Alberta Energy Minister Sonya Savage addresses the attendees while Tom Olsen, Managing Director of the Canadian Energy Centre, looks on at a press conference at SAIT in Calgary on Wednesday, Dec. 11, 2019. THE CANADIAN PRESS/Greg Fulmes

Alberta Energy Minister Sonya Savage addresses the attendees while Tom Olsen, Managing Director of the Canadian Energy Centre, looks on at a press conference at SAIT in Calgary on Wednesday, Dec. 11, 2019. THE CANADIAN PRESS/Greg Fulmes

‘Morally and ethically wrong:’ Court to hear challenge to Alberta coal policy removal

At least 9 interveners will seek to join a rancher’s request for a judicial review of Alberta’s decision

First Nations, ranchers, municipal officials and environmentalists hope to persuade a judge this week to force Alberta to revisit its decision to open one of the province’s most important and best-loved landscapes to open-pit coal mining.

At least nine interveners will seek to join a southern Alberta rancher’s request for a judicial review of the province’s decision to rescind a coal-mining policy that had protected the eastern slopes of the Rocky Mountains — and the headwaters that flow from them — for almost 45 years.

“You talk about the Alberta identity,” said Ian Urquhart of the Alberta Wilderness Association, one of the parties looking for standing.

“The eastern slopes, the Rocky Mountains and the foothills, are at the heart of what the Alberta identity is. This policy change threatens that.”

The eastern slopes are the source of three major rivers — the Red Deer, the Oldman and the South Saskatchewan. Everyone in southern Alberta and many in Saskatchewan depend on those rivers for drinking water, irrigation and industry. Thewater is heavily allocated.

Endangered species, including cutthroat trout and grizzly bears, live there. The region’s beauty is universally acknowledged.

A 1976 policy brought in by Peter Lougheed’s government laid out how and where coal development could go ahead, forbade open-pit mines over a large area and banned any mining at all in the most sensitive spots. It came after years of work and dozens of public consultations, said David Luff, a retired civil servant and consultant who worked on the policy.

“Albertans overwhelmingly said the eastern slopes should be devoted to watershed protection, recreation and tourism. Lougheed had a very compelling vision based on input he received from extensive public consultation.”

Over the years, the policy informed the Alberta Land Stewardship Act and was written into legally binding land-use plans.

Last spring, the policy was quietly revoked by Energy Minister Sonya Savage with no consultation. It was done on the Friday of the May long weekend, during the height of COVID-19’s first wave, through an information letter on the department’s website.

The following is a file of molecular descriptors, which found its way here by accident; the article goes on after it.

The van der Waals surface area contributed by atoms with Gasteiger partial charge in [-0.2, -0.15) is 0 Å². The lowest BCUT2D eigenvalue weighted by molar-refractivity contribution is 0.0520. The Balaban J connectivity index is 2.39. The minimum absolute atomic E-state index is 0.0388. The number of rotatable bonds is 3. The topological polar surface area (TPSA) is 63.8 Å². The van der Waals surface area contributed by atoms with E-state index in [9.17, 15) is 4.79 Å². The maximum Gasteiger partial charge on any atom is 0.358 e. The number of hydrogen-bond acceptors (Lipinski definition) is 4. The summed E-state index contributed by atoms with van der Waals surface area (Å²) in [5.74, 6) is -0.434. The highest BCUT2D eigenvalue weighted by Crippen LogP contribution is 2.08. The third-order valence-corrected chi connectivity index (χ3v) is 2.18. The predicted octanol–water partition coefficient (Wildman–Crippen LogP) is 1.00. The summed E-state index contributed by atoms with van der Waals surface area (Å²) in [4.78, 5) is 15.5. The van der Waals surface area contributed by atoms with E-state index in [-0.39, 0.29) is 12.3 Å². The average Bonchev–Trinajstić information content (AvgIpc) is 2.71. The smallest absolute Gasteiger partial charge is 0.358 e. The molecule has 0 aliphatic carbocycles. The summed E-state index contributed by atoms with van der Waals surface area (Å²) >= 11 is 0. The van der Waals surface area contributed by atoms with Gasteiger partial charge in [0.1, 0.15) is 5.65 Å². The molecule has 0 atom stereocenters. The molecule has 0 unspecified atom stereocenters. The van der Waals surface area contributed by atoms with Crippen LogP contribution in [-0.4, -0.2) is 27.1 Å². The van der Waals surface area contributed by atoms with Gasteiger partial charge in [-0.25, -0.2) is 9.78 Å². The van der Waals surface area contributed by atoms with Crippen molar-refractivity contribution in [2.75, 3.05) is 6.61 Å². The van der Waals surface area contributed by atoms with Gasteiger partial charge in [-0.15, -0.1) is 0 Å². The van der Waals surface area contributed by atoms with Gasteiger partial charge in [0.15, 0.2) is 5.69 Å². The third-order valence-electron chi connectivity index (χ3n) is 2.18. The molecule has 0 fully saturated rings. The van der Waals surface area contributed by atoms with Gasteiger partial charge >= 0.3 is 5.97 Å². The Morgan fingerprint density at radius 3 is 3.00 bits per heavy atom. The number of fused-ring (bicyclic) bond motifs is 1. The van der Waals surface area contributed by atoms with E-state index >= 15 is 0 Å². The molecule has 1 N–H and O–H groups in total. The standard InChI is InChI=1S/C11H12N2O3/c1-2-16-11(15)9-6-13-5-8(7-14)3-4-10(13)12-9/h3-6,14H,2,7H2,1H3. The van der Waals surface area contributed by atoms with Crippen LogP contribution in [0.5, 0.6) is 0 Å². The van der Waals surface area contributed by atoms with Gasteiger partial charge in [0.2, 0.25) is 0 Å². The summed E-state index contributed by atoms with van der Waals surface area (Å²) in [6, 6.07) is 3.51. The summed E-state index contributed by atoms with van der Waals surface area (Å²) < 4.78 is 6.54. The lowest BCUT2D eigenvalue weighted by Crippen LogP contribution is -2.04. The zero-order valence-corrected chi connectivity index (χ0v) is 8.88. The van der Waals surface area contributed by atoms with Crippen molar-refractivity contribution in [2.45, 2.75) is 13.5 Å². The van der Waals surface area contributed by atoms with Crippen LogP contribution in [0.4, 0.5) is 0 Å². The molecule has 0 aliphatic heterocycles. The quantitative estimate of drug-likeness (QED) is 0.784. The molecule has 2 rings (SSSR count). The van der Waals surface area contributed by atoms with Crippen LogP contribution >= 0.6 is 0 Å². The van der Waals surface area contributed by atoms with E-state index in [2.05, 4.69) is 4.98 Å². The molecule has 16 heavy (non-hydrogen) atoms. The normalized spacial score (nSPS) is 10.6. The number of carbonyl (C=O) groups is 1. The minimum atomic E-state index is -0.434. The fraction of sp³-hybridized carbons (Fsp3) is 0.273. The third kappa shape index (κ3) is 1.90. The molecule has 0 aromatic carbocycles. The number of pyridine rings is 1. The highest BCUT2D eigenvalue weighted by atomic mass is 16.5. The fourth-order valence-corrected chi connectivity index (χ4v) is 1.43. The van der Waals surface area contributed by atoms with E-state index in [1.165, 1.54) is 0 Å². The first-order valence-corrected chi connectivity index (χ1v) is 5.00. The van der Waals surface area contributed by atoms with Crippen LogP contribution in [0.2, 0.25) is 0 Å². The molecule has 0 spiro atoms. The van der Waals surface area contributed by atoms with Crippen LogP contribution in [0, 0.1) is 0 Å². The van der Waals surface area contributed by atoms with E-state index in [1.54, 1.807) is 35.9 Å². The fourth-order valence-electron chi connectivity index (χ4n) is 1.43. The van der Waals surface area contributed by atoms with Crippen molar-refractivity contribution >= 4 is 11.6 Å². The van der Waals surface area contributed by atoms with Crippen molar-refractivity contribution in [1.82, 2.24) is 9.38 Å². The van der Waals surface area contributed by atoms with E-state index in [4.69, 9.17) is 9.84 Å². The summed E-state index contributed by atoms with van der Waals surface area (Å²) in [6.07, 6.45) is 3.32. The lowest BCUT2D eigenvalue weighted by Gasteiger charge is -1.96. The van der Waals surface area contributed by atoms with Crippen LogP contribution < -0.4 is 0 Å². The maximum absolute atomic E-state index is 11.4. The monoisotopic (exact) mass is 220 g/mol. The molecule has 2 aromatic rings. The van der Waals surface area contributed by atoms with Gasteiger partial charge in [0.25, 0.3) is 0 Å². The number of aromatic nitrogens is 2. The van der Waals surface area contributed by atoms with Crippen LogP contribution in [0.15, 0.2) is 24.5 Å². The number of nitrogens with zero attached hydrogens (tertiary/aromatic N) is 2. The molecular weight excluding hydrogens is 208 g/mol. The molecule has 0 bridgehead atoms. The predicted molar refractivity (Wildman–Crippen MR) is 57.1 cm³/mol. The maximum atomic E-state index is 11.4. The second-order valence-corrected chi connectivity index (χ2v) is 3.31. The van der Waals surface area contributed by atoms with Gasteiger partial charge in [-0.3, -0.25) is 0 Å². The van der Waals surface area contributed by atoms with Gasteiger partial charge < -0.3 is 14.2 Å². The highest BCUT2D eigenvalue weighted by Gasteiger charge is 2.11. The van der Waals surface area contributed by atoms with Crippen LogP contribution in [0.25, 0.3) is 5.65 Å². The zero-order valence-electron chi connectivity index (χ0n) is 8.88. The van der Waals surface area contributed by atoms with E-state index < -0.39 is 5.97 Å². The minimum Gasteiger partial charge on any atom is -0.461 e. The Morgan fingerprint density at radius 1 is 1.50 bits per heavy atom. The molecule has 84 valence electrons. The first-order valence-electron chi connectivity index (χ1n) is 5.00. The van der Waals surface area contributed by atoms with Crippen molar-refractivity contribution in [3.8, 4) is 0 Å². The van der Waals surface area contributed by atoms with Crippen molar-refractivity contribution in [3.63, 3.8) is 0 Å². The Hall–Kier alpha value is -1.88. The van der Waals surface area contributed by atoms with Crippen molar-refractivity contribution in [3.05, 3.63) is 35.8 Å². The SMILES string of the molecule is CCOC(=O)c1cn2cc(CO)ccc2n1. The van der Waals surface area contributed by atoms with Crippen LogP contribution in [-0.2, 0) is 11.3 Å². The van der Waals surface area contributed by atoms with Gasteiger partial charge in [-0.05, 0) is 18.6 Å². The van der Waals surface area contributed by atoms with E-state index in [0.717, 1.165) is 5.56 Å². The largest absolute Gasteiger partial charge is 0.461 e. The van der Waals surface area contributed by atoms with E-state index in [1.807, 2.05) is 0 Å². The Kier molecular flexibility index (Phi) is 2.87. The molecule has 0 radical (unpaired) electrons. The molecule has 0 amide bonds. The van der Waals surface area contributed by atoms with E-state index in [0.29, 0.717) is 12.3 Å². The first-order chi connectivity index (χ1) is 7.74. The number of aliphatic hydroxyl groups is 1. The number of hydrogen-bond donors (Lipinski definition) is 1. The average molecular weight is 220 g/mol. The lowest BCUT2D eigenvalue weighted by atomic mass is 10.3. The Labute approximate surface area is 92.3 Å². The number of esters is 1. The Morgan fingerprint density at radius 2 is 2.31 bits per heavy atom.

“It’s morally and ethically wrong,” said Luff.

But legally wrong? The province doesn’t think so.

The hearing in Calgary Court of Queen’s Bench is to begin Tuesday with Alberta arguing that there was no duty to consult because the coal policy was just that — a policy.

“The 1976 coal policy was not enacted using a legislative tool, so it can be rescinded unilaterally by Alberta Energy at any time,” says a provincial briefing note entered in the court record.

The province plans to ask the court to rule that the change is a political decision, not a legal matter, and the review request should be dismissed.

Nigel Bankes, chair of natural resources law at the University of Calgary, notes land-use plans and the land stewardship act both promise consultation before major change.

“This is effectively an amendment to the plan and therefore triggers the consultation obligations,” he said.

“There’s certainly case law to suggest that high-level policy changes may trigger the duty to consult.”

As well, Bankes said, First Nations are owed a duty to consult. Three of them — the Bearspaw, Ermineskin and Whitefish — are asking to intervene.

He suggests there’s a good chance the court will turn down the provincial request for dismissal.

Other hopeful interveners include the Municipal District of Ranchland, which is concerned about the impact that coal development could have on municipal services and infrastructure.

Environmental groups seeking to intervene want to ensure water quality and ecological degradation are taken into account.

One coal company — Cabin Ridge Coal — has asked for standing as well. It says it’s already invested substantial money in exploration leases.